Here’s something you probably didn’t see coming: Brazilian markets are booming, while the rest of the world is crashing.
iShares MSCI Brazil
The exchange-traded fund (ticker: EWZ) has jumped 17% since the start of the year. Global emerging markets are up 2%, the
is down 4%. The real appreciated by 7% against the dollar.
With two-thirds of its market capitalization in materials or financial stocks, and a 32% drop in 2021, Brazil was something of a paradise for value-spinning investors.
It’s always like that. “Brazil is trading at a 30% discount to historical averages, while the rest of the world is at a 5% premium,” says Daniel Gewehr, portfolio manager at São Paulo-based WHG Asset. “There should be positive stock returns over a 12-24 month period.”
Don’t expect a smooth escalator, though. Brazil’s central bank hiked interest rates from 2% to 10.75% in one year, chasing runaway inflation, and it’s probably not done yet. This will reduce growth to zero at best for 2022. Corporate earnings per share could fall 12%, Gewehr predicts. Local investors are fleeing equities to savings as yields there soar.
Then there’s the small matter of a presidential election in October with the likely and nasty pick of erratic incumbent Jair Bolsonaro over his leftist predecessor Luiz Inácio Lula da Silva. The news flow should ensure more thrills and spills in the market. “Tactically, you’re going to see a pretty wild ride,” predicts Alejo Czerwonko, investment director for emerging markets in the Americas at UBS Global Wealth Management.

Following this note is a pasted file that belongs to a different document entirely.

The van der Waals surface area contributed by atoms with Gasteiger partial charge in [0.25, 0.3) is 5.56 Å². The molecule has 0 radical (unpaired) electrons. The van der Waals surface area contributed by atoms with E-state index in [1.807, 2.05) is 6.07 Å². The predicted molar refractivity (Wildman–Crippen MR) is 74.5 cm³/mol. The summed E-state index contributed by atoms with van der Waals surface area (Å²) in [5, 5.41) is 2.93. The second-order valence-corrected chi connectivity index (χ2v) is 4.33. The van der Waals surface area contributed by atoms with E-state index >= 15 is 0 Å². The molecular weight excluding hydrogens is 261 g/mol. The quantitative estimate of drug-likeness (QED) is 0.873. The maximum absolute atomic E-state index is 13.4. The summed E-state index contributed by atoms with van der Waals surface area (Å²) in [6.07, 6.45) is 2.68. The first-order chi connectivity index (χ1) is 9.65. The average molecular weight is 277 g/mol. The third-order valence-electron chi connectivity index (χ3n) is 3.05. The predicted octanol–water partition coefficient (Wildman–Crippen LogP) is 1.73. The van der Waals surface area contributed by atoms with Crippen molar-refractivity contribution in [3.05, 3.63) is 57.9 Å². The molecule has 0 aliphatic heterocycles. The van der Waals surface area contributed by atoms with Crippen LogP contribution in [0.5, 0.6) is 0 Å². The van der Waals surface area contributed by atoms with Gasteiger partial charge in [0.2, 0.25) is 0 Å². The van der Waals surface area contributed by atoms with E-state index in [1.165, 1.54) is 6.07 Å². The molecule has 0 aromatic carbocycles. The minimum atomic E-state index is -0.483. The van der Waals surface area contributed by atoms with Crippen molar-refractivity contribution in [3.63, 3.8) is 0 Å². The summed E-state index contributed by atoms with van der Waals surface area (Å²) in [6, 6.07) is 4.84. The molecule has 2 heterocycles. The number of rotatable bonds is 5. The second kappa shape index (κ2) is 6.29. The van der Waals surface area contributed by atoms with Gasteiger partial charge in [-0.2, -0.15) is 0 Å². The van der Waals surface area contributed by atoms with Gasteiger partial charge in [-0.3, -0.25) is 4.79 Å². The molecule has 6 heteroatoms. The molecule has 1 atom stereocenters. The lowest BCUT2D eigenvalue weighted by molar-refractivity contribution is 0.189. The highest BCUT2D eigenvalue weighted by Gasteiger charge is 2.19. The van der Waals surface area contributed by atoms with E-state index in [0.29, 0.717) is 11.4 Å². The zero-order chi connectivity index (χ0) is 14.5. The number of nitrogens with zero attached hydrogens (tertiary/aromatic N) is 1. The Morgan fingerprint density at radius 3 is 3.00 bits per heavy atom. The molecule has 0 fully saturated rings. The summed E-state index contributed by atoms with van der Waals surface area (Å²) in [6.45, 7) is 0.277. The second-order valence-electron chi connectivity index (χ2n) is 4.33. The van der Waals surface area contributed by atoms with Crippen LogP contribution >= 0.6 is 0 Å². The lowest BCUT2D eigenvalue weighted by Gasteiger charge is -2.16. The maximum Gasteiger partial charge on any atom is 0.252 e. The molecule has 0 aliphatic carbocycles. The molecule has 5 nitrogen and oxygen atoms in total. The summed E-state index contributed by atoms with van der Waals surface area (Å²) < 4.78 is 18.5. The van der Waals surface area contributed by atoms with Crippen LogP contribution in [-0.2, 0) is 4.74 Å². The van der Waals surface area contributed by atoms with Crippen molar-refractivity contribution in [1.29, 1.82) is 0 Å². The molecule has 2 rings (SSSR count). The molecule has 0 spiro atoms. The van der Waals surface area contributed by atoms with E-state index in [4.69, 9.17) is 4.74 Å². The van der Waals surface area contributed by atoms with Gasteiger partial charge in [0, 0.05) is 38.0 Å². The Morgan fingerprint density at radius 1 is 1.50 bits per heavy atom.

The cheapness argument reigns supreme for Allison Fisch, emerging markets portfolio manager at Value
Pzena Investment Management
“We bought some very good companies in Brazil that would have been too expensive before,” she says. For example,
Itau Unibanco Holding
(ITUB), which jumped a quarter this year, is still at a third of its pre-pandemic price. She also likes the beer maker
(ABEV), which has yet to run in 2022, and “bond proxies” like a power producer
Company Energy of Minas Gerais
(CIGARETTE). Its dividend yield is close to 5%.
Investors overreacted to last year’s bad news on inflation and the pandemic, and missed good news like the fiscal squeeze that generated a primary budget surplus, adds Pablo Riveroll, head of Latin equities. Americans at
Debt, which was supposed to break 100% of gross domestic product, rose to 86% instead.
Banks have maintained strong loan portfolios and are poised to swing as rates and inflation approach their peak. “We continue to think Brazil offers pretty good value both in currency and in equities,” he says. “Banks will have pricing power once you have rate stability.”
Jeff Grills, head of emerging market debt at Aegon Asset Management, will believe this stability when he sees it. The central bank “will have to stay higher longer to convince people that it is serious,” he says. This means no growth and little investment to support the real as inflation continues to eat away at it. Throw the election and “the currency should trend lower,” undermining both bonds and equities.
One category no one seems keen on buying is fallen Brazilian tech angels like
(STNE), both at a fraction of the highs reached a year ago. “Stone failed miserably to move from payments to loans and PagSeguro didn’t try,” says Riveroll. “It’s the revenge of the old economy.
Investors inclined to bet on this rematch globally will want to watch Brazilian names with caution.